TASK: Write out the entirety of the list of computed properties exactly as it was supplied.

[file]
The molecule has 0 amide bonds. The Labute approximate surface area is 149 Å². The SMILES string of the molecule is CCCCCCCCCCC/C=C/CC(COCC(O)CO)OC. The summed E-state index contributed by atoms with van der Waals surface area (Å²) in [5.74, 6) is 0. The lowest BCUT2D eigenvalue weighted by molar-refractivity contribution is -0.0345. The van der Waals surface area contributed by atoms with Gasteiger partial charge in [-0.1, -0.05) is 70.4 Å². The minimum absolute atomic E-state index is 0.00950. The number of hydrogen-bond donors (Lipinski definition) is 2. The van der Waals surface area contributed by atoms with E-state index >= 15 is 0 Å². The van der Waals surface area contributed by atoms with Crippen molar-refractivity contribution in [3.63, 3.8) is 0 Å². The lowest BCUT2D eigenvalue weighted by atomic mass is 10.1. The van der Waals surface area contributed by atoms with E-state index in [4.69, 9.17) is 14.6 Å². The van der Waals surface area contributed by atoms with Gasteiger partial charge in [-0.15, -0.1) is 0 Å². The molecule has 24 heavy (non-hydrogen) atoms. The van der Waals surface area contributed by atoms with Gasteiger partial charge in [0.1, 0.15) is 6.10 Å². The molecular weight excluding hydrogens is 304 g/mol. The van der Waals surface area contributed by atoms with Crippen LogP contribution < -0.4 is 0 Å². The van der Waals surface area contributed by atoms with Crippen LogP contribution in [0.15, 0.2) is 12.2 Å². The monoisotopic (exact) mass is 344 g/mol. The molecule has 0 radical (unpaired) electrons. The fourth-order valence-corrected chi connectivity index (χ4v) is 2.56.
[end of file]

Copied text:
The molecule has 0 amide bonds. The Labute approximate surface area is 149 Å². The SMILES string of the molecule is CCCCCCCCCCC/C=C/CC(COCC(O)CO)OC. The summed E-state index contributed by atoms with van der Waals surface area (Å²) in [5.74, 6) is 0. The lowest BCUT2D eigenvalue weighted by molar-refractivity contribution is -0.0345. The van der Waals surface area contributed by atoms with Gasteiger partial charge in [-0.1, -0.05) is 70.4 Å². The minimum absolute atomic E-state index is 0.00950. The number of hydrogen-bond donors (Lipinski definition) is 2. The van der Waals surface area contributed by atoms with E-state index >= 15 is 0 Å². The van der Waals surface area contributed by atoms with Crippen molar-refractivity contribution in [3.63, 3.8) is 0 Å². The lowest BCUT2D eigenvalue weighted by atomic mass is 10.1. The van der Waals surface area contributed by atoms with E-state index in [4.69, 9.17) is 14.6 Å². The van der Waals surface area contributed by atoms with Gasteiger partial charge in [-0.15, -0.1) is 0 Å². The molecule has 24 heavy (non-hydrogen) atoms. The van der Waals surface area contributed by atoms with Gasteiger partial charge in [0.1, 0.15) is 6.10 Å². The molecular weight excluding hydrogens is 304 g/mol. The van der Waals surface area contributed by atoms with Crippen LogP contribution < -0.4 is 0 Å². The van der Waals surface area contributed by atoms with Crippen LogP contribution in [0.15, 0.2) is 12.2 Å². The monoisotopic (exact) mass is 344 g/mol. The molecule has 0 radical (unpaired) electrons. The fourth-order valence-corrected chi connectivity index (χ4v) is 2.56.